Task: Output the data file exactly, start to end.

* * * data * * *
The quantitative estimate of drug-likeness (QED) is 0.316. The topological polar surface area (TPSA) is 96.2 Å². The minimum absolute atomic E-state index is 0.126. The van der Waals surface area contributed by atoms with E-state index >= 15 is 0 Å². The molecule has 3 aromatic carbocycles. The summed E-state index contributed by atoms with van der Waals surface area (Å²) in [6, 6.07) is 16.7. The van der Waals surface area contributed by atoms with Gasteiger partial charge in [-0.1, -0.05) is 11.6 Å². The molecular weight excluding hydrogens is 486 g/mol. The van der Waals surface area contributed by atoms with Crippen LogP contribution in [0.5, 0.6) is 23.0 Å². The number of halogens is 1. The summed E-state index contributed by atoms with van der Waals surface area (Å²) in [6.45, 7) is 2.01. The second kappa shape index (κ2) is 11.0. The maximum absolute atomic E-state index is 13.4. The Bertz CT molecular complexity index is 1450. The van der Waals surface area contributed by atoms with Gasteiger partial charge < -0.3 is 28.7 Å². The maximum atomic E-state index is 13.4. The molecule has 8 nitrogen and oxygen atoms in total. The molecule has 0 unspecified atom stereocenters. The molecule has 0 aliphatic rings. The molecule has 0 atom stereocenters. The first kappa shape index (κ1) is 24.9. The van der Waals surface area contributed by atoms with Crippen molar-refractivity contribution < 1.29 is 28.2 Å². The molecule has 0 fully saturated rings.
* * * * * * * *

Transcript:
The quantitative estimate of drug-likeness (QED) is 0.316. The topological polar surface area (TPSA) is 96.2 Å². The minimum absolute atomic E-state index is 0.126. The van der Waals surface area contributed by atoms with E-state index >= 15 is 0 Å². The molecule has 3 aromatic carbocycles. The summed E-state index contributed by atoms with van der Waals surface area (Å²) in [6, 6.07) is 16.7. The van der Waals surface area contributed by atoms with Gasteiger partial charge in [-0.1, -0.05) is 11.6 Å². The molecular weight excluding hydrogens is 486 g/mol. The van der Waals surface area contributed by atoms with Crippen LogP contribution in [0.5, 0.6) is 23.0 Å². The number of halogens is 1. The summed E-state index contributed by atoms with van der Waals surface area (Å²) in [6.45, 7) is 2.01. The second kappa shape index (κ2) is 11.0. The maximum absolute atomic E-state index is 13.4. The Bertz CT molecular complexity index is 1450. The van der Waals surface area contributed by atoms with Gasteiger partial charge < -0.3 is 28.7 Å². The maximum atomic E-state index is 13.4. The molecule has 8 nitrogen and oxygen atoms in total. The molecule has 0 unspecified atom stereocenters. The molecule has 0 aliphatic rings. The molecule has 0 atom stereocenters. The first kappa shape index (κ1) is 24.9. The van der Waals surface area contributed by atoms with Crippen molar-refractivity contribution < 1.29 is 28.2 Å². The molecule has 0 fully saturated rings.